Surviving Hospitalization of an Aging Parent or Spouse–2: 7 Tips for Coming Home

The first thing Deb, the RN-Geriatric Care Manager, said to me during her “courtesy call” at the hospital was something like:

“Get everything in order at home: fresh sheets and towels on bed and in bathroom; wash laundry, your hair; bring in a supply of groceries; do everything you need to do because you won’t have time to do it initially.” Excellent advice.

The following suggestions came from healthcare workers in the hospital
or from what worked well for me

1,  Bring all hospital records and discharge information home. Keep in a separate folder. (Mt. Sinai gives a folder containing this,) Add all future hospital/medical material and business cards from the doctors (easily accessible FAX + other contact info important) if you’re continuing with them after hospitalization. I also added them to my iPhone contacts. Depending on where I was, the information was at hand.

2.  Have a pill organizer at the ready at home if medications are part of the regimen.

3.  If there are prescriptions to be filled, ask if the hospital will phone them in to your pharmacy for you. In our case we only asked for a week’s supply from the pharmacy and they delivered. (We don’t drive in NYC and I didn’t have time for the walk back and forth–20 mins. total).
     Our physician immediately phoned our prescription-by-mail service (which he did in the past when refills were needed) for the 90-day supply. I phoned the service to double-check that they would arrive before our week’s supply ran out.  All came in a timely manner.

4.  Have a calendar or appointment book/engagement calendar that enables seeing–at the least–one week at a glance. It’s the roadmap of life following hospitalization for a serious problem, when additional services will be needed.
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A calendar with boxes for each day is perfect for keeping track of and making doctors’ appointments, and all related services (eg. physical therapy). It also allows room for jotting down our personal appointments/meetings, plus  room for schedule changes.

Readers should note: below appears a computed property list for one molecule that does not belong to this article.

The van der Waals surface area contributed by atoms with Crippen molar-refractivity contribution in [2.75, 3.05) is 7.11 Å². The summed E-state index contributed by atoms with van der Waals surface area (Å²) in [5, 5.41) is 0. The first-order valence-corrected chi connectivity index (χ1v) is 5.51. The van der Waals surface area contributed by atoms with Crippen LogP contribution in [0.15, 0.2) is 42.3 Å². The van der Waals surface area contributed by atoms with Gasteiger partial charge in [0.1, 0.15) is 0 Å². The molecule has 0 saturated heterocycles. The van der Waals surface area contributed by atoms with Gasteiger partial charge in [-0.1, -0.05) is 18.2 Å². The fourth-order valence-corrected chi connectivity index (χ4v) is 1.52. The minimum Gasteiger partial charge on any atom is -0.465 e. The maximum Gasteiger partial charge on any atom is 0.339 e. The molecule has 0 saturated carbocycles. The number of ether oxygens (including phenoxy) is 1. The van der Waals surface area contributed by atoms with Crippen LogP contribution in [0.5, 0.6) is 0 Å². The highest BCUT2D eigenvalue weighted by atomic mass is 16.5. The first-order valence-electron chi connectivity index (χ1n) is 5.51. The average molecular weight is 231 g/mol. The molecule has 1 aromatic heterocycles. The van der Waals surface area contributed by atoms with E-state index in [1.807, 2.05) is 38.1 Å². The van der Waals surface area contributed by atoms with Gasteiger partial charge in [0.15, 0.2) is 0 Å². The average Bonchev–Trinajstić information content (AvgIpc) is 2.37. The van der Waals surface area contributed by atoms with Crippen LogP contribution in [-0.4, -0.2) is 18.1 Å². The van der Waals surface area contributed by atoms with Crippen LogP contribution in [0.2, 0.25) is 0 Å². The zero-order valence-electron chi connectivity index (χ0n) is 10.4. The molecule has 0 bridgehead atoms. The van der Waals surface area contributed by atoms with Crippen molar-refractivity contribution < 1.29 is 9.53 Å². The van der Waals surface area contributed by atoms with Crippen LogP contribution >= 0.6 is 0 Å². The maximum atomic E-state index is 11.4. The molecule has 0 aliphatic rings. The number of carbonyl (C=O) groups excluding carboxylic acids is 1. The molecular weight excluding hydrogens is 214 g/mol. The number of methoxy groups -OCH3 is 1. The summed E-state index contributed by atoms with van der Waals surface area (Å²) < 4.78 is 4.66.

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Since I’m more comfortable looking at a big screen (rather than a small one) when making appointments, I add to my computer’s calendar from my old fashion appointment calendar’s boxes. Yes, the cloud can efficiently make connections between my computer and iPhone and that’s good in a “pinch;” but I prefer the computer’s screen size and the engagement calendar’s boxes. This may be age-related?

5.  Put an armchair with firm seat in a convenient place for socialization. Makes it easier for people with weakened muscles from a hospital stay to sit and get up– and enjoy the stimulation of those in the room.

6.  Make certain the bathroom is safe: a shower bench, grab bars, a raised toilet seat with arms.
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Most NYC apartments have small bathrooms. Showers aren’t wide, toilets are often inches from the vanity and sink. My independent husband was positive he needed none of the above–all of which were recommended by the hospital social workers and Deb.
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Because our bathroom was remodeled with a “comfort height” toilet right next to the vanity and sink, we didn’t need the additional raised toilet seat with arms. While the shower floor wasn’t slippery, I had concern too much shower steam could make the showerer woozy. But my husband declined the shower bench, saying the shower was so small he couldn’t have a problem.
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The shower bench, from what I understand, isn’t covered by Medicare. Don’t know about grab bars or raised toilet seat because we never ordered them and, as it turns out, they weren’t needed.

IMG_0971That said, Sr. Advisor R had her shower refitted after breaking her hip when she was 97. She staunchly rejected help and knew this was the best tactic to justify her refusal. (Click photo at left to enlarge)

I plan to have grab bars installed in the near future. If we plan to live to be 80+, why not!? And, while more costly, they needn’t look institutional.

American Standard bath safety

Click to view American Standard’s Avisia ADA-compliant offerings.

Related: 13 Tips for Surviving Hospitalization of an Aging Parent or Spouse
               Old Bathrooms, Old Parents–97-year-old’s ADA-compliant shower updates
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13 Tips for Surviving Hospitalization of an Aging Parent or Spouse

How many times have people said “You must take care of yourself?” when caring for an elderly loved one who’s hospitalized.